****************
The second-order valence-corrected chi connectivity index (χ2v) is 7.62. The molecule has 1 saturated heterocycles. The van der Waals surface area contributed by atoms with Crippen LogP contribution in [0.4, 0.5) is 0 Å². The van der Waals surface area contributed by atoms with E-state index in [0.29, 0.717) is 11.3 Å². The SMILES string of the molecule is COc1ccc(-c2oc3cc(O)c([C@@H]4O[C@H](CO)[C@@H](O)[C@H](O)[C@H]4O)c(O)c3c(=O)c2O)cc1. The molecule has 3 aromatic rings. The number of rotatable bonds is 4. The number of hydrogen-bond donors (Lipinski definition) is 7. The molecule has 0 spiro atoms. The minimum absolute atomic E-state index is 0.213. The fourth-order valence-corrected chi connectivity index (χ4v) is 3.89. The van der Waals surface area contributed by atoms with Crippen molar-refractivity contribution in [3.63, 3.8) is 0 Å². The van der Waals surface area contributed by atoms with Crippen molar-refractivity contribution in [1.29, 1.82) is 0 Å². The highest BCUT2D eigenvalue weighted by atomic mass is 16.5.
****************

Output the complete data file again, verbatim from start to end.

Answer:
The second-order valence-corrected chi connectivity index (χ2v) is 7.62. The molecule has 1 saturated heterocycles. The van der Waals surface area contributed by atoms with Crippen LogP contribution in [0.4, 0.5) is 0 Å². The van der Waals surface area contributed by atoms with E-state index in [0.29, 0.717) is 11.3 Å². The SMILES string of the molecule is COc1ccc(-c2oc3cc(O)c([C@@H]4O[C@H](CO)[C@@H](O)[C@H](O)[C@H]4O)c(O)c3c(=O)c2O)cc1. The molecule has 3 aromatic rings. The number of rotatable bonds is 4. The number of hydrogen-bond donors (Lipinski definition) is 7. The molecule has 0 spiro atoms. The minimum absolute atomic E-state index is 0.213. The fourth-order valence-corrected chi connectivity index (χ4v) is 3.89. The van der Waals surface area contributed by atoms with Crippen molar-refractivity contribution in [3.63, 3.8) is 0 Å². The van der Waals surface area contributed by atoms with Crippen molar-refractivity contribution in [1.29, 1.82) is 0 Å². The highest BCUT2D eigenvalue weighted by atomic mass is 16.5.